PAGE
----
Anatomy@Edinburgh

Anatomical variation of the azygos venous system and its clinical implications

Former MSc Human Anatomy students Christina Loukopoulou, Zaid Osama Alturkistani, Mohammed Algarni, Blessings Dickxie Kachere and their supervisor Abduelmenem Alashkham have presented their work at British Association of Clinical Anatomists conference in which neurogenic tumours, infectious spondylitis and spinal meningoceles are some of the most frequently occurring posterior mediastinal lesions.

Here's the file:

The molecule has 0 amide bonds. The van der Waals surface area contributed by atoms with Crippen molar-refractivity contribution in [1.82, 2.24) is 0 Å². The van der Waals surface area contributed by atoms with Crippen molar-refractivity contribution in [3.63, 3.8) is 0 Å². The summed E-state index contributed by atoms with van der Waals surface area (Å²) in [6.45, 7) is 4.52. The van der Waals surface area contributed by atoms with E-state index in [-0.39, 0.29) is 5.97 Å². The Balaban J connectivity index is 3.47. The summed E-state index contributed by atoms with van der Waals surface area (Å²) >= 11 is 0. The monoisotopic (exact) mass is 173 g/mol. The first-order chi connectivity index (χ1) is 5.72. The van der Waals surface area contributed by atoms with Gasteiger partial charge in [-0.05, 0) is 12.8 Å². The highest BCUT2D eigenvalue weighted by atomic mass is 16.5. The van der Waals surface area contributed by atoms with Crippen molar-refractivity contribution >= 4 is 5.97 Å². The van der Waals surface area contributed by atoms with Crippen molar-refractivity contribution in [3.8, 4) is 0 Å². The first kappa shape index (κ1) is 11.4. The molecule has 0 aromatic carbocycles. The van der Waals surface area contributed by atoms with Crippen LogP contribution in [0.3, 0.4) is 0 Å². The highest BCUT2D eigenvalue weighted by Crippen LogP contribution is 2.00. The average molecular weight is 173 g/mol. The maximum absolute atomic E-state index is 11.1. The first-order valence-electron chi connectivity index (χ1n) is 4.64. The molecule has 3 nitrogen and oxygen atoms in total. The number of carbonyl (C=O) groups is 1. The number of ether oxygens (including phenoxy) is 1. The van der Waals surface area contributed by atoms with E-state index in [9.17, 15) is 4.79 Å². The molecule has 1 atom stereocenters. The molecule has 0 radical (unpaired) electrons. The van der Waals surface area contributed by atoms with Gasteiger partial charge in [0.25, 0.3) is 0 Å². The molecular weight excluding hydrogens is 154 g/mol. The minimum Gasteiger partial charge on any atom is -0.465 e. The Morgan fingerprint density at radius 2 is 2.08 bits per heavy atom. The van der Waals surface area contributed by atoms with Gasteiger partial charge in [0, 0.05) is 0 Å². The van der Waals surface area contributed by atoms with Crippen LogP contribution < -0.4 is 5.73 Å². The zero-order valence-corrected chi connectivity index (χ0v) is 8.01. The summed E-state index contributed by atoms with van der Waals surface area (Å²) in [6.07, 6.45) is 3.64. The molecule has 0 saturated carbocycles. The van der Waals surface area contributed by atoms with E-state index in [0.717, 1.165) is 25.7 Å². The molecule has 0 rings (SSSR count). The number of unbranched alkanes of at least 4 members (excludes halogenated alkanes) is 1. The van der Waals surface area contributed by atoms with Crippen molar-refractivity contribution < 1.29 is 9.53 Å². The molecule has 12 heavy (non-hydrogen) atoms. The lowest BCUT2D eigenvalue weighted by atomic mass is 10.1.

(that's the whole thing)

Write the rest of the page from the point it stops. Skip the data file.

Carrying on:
Due to its location and proximity to the spinal column, knowledge of variations involving the azygos venous system is indispensable in surgical procedures such as resection of neurogenic posterior mediastinal tumours, posterior meningocele repair as well as cannulation and ligation of the azygos vein during thoracotomy. During routine postgraduate dissection in Anatomy, University of Edinburgh, a 99-year-old female cadaver demonstrated a left- sided azygos vein. It was observed to form directly from the union of the left ascending lumbar and left subcostal veins. The azygos vein ascended ipsilaterally, in between the thoracic aorta and the sympathetic chain. It then crossed the midline, to the right side, at the level of the 5th thoracic vertebra, before ultimately draining into the superior vena cava. With an absent superior hemiazygos vein, two inferior hemiazygos (superior and inferior) veins on the left side were observed: both veins drained into the azygos vein at the level of 9th and 10th thoracic vertebrae respectively. Azygos vein laceration carries a universally poor prognosis, thus awareness of such variations is vital in prohibiting iatrogenic bleeding or radiological misdiagnosis.